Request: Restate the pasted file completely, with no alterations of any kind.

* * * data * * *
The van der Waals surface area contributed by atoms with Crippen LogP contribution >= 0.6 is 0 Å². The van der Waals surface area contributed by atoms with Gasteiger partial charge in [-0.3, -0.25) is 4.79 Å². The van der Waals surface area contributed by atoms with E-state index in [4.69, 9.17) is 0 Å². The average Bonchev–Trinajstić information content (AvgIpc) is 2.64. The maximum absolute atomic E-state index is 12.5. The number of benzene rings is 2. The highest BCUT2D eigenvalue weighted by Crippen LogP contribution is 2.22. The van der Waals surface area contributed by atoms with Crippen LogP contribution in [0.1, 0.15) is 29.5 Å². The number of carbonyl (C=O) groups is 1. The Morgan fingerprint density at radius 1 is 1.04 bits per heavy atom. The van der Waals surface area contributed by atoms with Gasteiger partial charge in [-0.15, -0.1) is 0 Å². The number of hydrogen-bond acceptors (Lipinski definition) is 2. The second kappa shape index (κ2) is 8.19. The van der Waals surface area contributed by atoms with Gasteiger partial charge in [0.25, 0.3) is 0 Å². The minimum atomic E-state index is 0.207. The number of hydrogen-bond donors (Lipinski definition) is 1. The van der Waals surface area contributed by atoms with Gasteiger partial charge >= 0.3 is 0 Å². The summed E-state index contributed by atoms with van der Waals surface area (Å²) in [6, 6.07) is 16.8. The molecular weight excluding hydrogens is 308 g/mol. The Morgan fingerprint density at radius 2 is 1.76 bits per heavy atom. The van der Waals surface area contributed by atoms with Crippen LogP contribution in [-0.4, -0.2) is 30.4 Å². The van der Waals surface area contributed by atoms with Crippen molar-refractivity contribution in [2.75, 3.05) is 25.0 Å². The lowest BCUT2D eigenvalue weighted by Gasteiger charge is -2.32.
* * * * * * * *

The van der Waals surface area contributed by atoms with Crippen LogP contribution >= 0.6 is 0 Å². The van der Waals surface area contributed by atoms with Gasteiger partial charge in [-0.3, -0.25) is 4.79 Å². The van der Waals surface area contributed by atoms with E-state index in [4.69, 9.17) is 0 Å². The average Bonchev–Trinajstić information content (AvgIpc) is 2.64. The maximum absolute atomic E-state index is 12.5. The number of benzene rings is 2. The highest BCUT2D eigenvalue weighted by Crippen LogP contribution is 2.22. The van der Waals surface area contributed by atoms with Crippen LogP contribution in [0.1, 0.15) is 29.5 Å². The number of carbonyl (C=O) groups is 1. The Morgan fingerprint density at radius 1 is 1.04 bits per heavy atom. The van der Waals surface area contributed by atoms with Gasteiger partial charge in [-0.15, -0.1) is 0 Å². The number of hydrogen-bond acceptors (Lipinski definition) is 2. The second kappa shape index (κ2) is 8.19. The van der Waals surface area contributed by atoms with Gasteiger partial charge in [0.25, 0.3) is 0 Å². The minimum atomic E-state index is 0.207. The number of hydrogen-bond donors (Lipinski definition) is 1. The van der Waals surface area contributed by atoms with Gasteiger partial charge >= 0.3 is 0 Å². The summed E-state index contributed by atoms with van der Waals surface area (Å²) in [6, 6.07) is 16.8. The molecular weight excluding hydrogens is 308 g/mol. The Morgan fingerprint density at radius 2 is 1.76 bits per heavy atom. The van der Waals surface area contributed by atoms with Crippen LogP contribution in [-0.4, -0.2) is 30.4 Å². The van der Waals surface area contributed by atoms with Crippen molar-refractivity contribution in [2.75, 3.05) is 25.0 Å². The lowest BCUT2D eigenvalue weighted by Gasteiger charge is -2.32.